Fires caused by clashes between fighters of the Islamic State of Iraq and the Levant and security forces at Libya's biggest oil ports have spread to five oil storage tanks that were still burning on Wednesday.
At least nine troops were killed and more than 40 wounded in fighting around the perimeter of the area on Monday and Tuesday, said Ali al-Hassi, a spokesman for the security forces.
Guards recovered bodies of 30 ISIL combatants, and also captured two tanks and other vehicles from the armed group, he said.
Four of the fires were at the port in Es Sider and one at Ras Lanuf. Two blazes were triggered by shelling from ISIL and the fire spread to three more.
Hassi said the Petroleum Facilities Guards were still in control of Es Sider and Ras Lanuf ports but clashes continued.
Mohamed al-Manfi, an oil official in eastern Libya, said each of the oil tanks was estimated to contain 420,000 to 460,000 barrels of oil.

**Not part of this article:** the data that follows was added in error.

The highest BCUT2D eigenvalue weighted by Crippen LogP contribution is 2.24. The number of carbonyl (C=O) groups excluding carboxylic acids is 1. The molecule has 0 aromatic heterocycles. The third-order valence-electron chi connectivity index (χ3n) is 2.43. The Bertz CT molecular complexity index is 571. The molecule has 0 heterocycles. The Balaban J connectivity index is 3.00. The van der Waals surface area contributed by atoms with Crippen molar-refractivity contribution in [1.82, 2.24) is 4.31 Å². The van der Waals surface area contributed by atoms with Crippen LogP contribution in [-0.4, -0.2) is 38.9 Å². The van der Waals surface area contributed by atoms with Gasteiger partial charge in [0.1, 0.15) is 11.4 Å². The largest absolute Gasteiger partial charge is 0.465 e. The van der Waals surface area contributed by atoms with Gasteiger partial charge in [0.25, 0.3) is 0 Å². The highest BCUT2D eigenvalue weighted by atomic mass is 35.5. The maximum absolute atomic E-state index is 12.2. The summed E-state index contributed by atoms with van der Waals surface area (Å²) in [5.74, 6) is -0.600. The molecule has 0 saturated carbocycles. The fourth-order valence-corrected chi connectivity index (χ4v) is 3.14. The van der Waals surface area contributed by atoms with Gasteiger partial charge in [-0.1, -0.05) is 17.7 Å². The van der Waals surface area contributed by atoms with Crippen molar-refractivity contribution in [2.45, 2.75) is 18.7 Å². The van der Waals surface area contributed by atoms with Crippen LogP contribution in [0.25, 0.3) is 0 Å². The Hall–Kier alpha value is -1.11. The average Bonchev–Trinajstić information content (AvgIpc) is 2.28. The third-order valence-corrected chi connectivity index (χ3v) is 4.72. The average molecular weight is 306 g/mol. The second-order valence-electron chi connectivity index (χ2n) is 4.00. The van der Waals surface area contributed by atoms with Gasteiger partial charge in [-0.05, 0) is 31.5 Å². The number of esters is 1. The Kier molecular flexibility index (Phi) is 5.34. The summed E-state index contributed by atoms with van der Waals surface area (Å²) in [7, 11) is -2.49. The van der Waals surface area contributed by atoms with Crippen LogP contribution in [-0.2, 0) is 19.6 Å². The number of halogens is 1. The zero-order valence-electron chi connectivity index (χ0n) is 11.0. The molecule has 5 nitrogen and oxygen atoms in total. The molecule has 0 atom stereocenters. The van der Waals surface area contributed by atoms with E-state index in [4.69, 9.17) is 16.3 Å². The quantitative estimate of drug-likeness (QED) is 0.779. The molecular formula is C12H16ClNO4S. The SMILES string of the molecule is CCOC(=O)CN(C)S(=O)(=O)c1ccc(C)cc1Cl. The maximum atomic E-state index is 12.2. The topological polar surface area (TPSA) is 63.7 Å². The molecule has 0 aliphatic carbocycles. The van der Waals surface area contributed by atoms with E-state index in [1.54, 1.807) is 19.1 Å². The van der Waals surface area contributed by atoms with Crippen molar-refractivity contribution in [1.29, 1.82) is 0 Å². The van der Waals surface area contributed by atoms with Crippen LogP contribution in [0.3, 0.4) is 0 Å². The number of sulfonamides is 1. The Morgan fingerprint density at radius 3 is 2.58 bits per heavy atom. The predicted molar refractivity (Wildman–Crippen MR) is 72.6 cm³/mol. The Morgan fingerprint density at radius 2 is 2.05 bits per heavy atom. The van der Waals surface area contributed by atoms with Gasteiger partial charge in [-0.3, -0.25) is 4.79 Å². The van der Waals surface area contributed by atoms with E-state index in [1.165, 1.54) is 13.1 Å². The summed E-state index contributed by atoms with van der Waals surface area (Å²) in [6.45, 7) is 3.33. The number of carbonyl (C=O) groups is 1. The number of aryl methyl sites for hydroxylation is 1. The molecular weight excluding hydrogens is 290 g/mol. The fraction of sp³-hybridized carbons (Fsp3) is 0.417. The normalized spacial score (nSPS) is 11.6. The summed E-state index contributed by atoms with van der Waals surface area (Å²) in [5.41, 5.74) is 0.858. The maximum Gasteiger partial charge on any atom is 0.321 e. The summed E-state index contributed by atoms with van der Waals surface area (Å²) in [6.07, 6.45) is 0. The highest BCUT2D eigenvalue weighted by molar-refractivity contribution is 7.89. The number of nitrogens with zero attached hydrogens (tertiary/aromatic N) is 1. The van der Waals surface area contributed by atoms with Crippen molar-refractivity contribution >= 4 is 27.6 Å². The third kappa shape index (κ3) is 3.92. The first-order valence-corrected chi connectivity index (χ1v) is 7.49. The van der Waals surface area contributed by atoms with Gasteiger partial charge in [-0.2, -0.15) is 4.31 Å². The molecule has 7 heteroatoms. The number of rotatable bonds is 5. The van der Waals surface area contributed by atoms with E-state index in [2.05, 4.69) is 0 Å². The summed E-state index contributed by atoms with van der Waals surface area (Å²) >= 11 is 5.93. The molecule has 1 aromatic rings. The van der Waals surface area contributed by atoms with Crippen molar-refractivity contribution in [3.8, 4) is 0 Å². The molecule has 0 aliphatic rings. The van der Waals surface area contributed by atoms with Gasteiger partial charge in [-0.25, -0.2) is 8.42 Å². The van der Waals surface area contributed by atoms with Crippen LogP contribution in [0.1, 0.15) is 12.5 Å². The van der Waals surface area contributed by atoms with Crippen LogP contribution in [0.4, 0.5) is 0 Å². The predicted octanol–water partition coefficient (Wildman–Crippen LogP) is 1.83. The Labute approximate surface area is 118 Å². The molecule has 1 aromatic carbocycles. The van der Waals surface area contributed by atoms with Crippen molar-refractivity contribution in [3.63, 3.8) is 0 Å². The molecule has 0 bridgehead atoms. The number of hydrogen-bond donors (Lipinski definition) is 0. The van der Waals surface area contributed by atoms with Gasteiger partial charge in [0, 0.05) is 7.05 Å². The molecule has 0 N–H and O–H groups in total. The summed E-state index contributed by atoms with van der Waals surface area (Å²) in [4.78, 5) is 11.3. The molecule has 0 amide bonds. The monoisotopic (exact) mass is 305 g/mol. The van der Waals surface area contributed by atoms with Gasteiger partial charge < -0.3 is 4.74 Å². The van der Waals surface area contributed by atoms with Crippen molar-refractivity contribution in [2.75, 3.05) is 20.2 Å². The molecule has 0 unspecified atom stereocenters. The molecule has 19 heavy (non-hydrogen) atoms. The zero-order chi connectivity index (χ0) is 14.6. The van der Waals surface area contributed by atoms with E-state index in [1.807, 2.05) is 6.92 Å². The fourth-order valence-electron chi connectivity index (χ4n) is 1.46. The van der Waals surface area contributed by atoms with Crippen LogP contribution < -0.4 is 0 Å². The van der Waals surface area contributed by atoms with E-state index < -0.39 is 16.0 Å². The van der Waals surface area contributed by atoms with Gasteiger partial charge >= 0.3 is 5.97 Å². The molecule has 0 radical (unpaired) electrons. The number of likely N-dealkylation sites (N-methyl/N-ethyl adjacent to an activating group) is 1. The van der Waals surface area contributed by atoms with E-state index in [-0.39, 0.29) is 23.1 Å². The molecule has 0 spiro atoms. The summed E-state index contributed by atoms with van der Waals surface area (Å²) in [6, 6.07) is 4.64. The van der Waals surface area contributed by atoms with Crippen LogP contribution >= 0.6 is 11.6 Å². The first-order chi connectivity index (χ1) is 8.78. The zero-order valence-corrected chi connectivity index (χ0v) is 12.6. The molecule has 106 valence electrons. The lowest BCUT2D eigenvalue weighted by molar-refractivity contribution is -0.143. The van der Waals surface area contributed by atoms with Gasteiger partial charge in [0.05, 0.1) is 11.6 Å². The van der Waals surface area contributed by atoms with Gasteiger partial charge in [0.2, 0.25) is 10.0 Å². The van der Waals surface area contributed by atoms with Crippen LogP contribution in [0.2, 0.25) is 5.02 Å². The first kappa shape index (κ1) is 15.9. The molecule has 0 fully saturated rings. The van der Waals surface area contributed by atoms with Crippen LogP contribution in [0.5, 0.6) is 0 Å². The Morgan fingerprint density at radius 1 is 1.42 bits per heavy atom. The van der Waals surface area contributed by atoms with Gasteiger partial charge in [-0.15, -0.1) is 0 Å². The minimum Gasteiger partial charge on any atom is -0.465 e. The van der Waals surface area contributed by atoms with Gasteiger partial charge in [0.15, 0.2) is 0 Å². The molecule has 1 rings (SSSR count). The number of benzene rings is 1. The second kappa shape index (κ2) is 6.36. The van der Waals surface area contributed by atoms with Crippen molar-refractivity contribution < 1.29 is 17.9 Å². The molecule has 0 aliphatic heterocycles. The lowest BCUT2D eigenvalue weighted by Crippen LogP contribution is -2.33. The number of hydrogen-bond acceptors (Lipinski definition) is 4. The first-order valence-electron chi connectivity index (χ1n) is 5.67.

Es Sider and Ras Lanuf have been closed since December 2014. They are located between the city of Sirte, which is controlled by ISIL, and the eastern city of Benghazi.
Libya is split between political factions and armed groups competing for power and for the country's oil wealth, four years after the revolt that toppled the leader Muammar Gaddafi.
Oil output has dwindled to less than one-quarter of a 2011 high of 1.6 million barrels per day.
READ MORE: The Battle for Libya's Oil
ISIL has profited from a security vacuum to expand its presence, though it has not taken control of oil installations in the country.
The armed group attacked guards at Es Sider in October, but its offensive this week appeared to be a more concerted assault on the ports.
Mustafa Sanalla, chairman of the National Oil Corporation (NOC) in Tripoli, said he hoped the violence would "lead political leaders on all sides in Libya to understand the magnitude of the threat we face".
"We need to unite against this common enemy, not tomorrow or next week, but now," he said in a statement.
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